Wednesday September 10th, 2014

If the memo MLB executive vice president of baseball operations Joe Torre distributed to the umpires and all 30 major league teams on Tuesday has its intended impact, we will no longer see runners who were clearly out at the plate ruled safe on replay by virtue of an improper interpretation of Rule 7.13, the new rule put in place this season to eliminate collisions at home plate. As quoted by ESPN’s Jayson Stark, Torre’s memo (which has not been released to the public) explicitly states that, “If the runner would have been called out notwithstanding the catcher’s improper positioning in front of the plate, the out call will stand.”

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In essence, Torre’s memo is simply asking the umpires to interpret the rule as written using common sense and the well-established rules of obstruction and interference long in use at the other three bases. As I’ve written many times in this space, the rule (which can be read in full here) states that “unless the catcher is in possession of the ball, the catcher cannot block the pathway of the runner as he is attempting to score.” What some umpires apparently failed to grasp, particularly when working in the Replay Operations Center in New York, is that the “unless” in that sentence means that if a catcher is in possession of the ball, then he can block the plate.

As a result, there have been numerous plays this season in which a catcher had the ball in advance of the runner’s arrival at home plate and made a clean tag on the runner before the runner reached the plate only to have the out call on the field overturned by replay umpires who concluded that the catcher was illegally blocking the plate. I highlighted three such plays in mid-August, calling on MLB to clarify the rule before a misinterpretation of the rule could alter the outcome of a game that impacts the outcome of the season. On Tuesday, Torre attempted to do just that.

Per Stark, Torre’s memo goes as far as to instruct umpires, in Starks words, “not to call a runner safe, even if the catcher has blocked the plate without the ball, if there is no evidence that the catcher has ‘hindered or impeded’ [Torre’s words] the runner’s path to home plate.”

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That’s a contradictory statement. How can a catcher be considered to have blocked the plate if he didn’t hinder or impede the runner? Nonetheless, in practical application, if the catcher (or other fielder making the play at the plate) doesn’t have the ball, the runner can reach home without being tagged out even if briefly impeded, so the point is moot.

Again, though Torre doesn’t appear to have said so explicitly, the purpose of Rule 7.13 is not to prevent catchers from blocking the plate but to prevent base runners from barreling into them in an attempt to knock the ball lose or prevent the catcher from catching the ball in the first place. Per the obstruction and interference rules that now govern all four bases, if the fielder has the ball, he has the right to the baseline to tag out the runner. If the fielder doesn’t have the ball and impedes the runner’s path to the base, it’s obstruction and the runner is awarded the base. If the runner interferes with the fielder fielding the ball or makes an overt attempt to knock the ball loose, it’s interference, the ball is dead, the runner is out and all other runners return to their previous bases. It’s really that simple.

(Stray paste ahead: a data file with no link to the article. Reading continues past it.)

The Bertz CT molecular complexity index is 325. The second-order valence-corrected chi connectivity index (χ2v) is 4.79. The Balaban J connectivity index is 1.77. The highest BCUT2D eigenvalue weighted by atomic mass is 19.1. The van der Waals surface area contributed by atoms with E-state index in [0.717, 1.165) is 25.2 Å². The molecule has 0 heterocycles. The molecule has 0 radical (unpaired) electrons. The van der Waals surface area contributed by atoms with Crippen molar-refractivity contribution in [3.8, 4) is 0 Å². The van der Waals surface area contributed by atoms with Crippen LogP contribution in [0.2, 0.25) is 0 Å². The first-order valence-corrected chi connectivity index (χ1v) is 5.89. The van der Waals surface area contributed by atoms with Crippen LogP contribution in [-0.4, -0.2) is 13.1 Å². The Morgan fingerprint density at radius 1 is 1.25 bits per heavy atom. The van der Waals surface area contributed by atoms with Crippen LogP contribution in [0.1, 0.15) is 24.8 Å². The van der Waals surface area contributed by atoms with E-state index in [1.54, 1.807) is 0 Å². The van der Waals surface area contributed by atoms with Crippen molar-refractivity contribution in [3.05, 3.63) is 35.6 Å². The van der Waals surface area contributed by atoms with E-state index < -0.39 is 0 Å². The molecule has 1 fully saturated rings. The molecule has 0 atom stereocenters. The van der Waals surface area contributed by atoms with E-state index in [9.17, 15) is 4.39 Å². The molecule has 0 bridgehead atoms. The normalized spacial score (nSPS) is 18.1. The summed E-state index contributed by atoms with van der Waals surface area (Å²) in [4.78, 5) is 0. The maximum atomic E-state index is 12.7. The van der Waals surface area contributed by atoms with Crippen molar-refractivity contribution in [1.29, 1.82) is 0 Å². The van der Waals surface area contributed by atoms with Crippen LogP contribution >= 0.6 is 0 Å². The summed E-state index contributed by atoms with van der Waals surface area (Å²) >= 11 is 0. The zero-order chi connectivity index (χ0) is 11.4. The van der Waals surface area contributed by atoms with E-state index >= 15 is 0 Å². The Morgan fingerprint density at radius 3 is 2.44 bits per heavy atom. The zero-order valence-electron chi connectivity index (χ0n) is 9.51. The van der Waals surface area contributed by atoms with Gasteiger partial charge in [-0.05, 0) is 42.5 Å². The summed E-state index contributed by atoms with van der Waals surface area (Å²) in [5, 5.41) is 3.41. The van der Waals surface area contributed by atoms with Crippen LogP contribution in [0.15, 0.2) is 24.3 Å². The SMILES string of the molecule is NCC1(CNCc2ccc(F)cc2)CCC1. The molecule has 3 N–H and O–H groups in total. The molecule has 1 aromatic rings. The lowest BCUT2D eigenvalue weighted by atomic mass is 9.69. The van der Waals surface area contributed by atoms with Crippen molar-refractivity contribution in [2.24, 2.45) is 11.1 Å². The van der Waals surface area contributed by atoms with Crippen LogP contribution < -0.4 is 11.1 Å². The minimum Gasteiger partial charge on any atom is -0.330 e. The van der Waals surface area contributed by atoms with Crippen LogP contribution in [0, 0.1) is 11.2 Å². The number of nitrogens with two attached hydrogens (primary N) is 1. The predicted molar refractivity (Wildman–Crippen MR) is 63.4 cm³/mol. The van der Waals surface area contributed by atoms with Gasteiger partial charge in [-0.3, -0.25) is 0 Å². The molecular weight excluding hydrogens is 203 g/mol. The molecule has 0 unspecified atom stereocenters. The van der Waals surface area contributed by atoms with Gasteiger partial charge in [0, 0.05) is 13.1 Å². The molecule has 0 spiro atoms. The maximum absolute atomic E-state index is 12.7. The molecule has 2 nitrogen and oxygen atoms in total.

As it happened, Tuesday night’s action presented a perfect illustration of the potential impact of Torre’s memo. In the bottom of the fifth inning of Tuesday night’s Rays-Yankees game in the Bronx, the Yankees had men on first and second and Jacoby Ellsbury at the plate. Ellsbury singled to left. The runner on second, Stephen Drew, rounded third in an attempt to score. Rays leftfielder Matt Joyce fired home to catcher Ryan Hanigan setting up a close play at the plate, the sort of play that would have resulted in an ugly collision a year ago.

With Rule 7.13 in place, however, Drew slid into home rather than attempting to bowl over Hanigan, who put his whole body in Drew’s path even before Joyce’s throw forced him into the baseline. Hanigan received the ball just before Drew arrived and tagged him out clearly and cleanly.

Here’s where Hanigan set up to wait for the throw:

And here’s where he and Drew were at the moment Hanigan caught the ball:

Because Hanigan did not provide Drew with a lane to the plate (note: there is nothing at all in Rule 7.13 about a lane; the word “lane” does not appear once in the rule), it is very likely that prior to the distribution of Torre’s memo, Drew would have been ruled safe on replay. If so, it would have altered the outcome of the game, as the Rays were up 4-3 at the time and went on to win by the same score, but if Drew had been ruled safe, the Yankees would have tied the game. On this occasion, however, the replay umpires upheld the call on the field, as they should have, because Hanigan had the ball before Drew arrived, giving the catcher the right to block the plate and make the tag, which he did.

In all likelihood, MLB will have to continue to work to educate umpires and teams about the proper interpretation of Rule 7.13. After all, it is the misinterpretation of the rule, not the rule itself that has been the problem. Still, to the credit of Torre and the Commissioner’s Office as a whole, Baseball took a big step forward in that regard on Tuesday, and not a moment too soon.

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